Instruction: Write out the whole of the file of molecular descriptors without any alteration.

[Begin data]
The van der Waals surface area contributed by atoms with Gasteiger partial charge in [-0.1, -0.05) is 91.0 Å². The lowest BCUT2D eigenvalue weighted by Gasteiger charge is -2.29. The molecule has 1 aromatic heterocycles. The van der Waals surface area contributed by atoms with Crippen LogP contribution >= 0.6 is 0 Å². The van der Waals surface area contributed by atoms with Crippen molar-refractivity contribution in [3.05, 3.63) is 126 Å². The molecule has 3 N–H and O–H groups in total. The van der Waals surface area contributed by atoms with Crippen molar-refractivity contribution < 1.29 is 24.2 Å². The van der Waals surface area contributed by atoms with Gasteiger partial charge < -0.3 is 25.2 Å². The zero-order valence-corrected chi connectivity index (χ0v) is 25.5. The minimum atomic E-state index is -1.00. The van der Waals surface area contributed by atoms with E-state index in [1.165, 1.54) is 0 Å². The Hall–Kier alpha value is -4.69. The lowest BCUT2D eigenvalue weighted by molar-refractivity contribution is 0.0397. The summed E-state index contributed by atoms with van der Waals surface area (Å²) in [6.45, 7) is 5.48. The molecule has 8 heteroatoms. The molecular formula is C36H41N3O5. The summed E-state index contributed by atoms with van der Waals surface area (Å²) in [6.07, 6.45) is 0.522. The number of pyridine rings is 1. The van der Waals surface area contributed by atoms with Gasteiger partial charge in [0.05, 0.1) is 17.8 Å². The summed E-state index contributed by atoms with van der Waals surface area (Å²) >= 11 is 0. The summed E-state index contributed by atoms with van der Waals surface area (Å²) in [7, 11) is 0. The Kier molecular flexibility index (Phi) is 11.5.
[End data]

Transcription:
The van der Waals surface area contributed by atoms with Gasteiger partial charge in [-0.1, -0.05) is 91.0 Å². The lowest BCUT2D eigenvalue weighted by Gasteiger charge is -2.29. The molecule has 1 aromatic heterocycles. The van der Waals surface area contributed by atoms with Crippen LogP contribution >= 0.6 is 0 Å². The van der Waals surface area contributed by atoms with Crippen molar-refractivity contribution in [3.05, 3.63) is 126 Å². The molecule has 3 N–H and O–H groups in total. The van der Waals surface area contributed by atoms with Crippen molar-refractivity contribution < 1.29 is 24.2 Å². The van der Waals surface area contributed by atoms with Gasteiger partial charge < -0.3 is 25.2 Å². The zero-order valence-corrected chi connectivity index (χ0v) is 25.5. The minimum atomic E-state index is -1.00. The van der Waals surface area contributed by atoms with E-state index in [1.165, 1.54) is 0 Å². The Hall–Kier alpha value is -4.69. The lowest BCUT2D eigenvalue weighted by molar-refractivity contribution is 0.0397. The summed E-state index contributed by atoms with van der Waals surface area (Å²) in [6.45, 7) is 5.48. The molecule has 8 heteroatoms. The molecular formula is C36H41N3O5. The summed E-state index contributed by atoms with van der Waals surface area (Å²) in [6.07, 6.45) is 0.522. The number of pyridine rings is 1. The van der Waals surface area contributed by atoms with Gasteiger partial charge in [0.05, 0.1) is 17.8 Å². The summed E-state index contributed by atoms with van der Waals surface area (Å²) >= 11 is 0. The summed E-state index contributed by atoms with van der Waals surface area (Å²) in [7, 11) is 0. The Kier molecular flexibility index (Phi) is 11.5.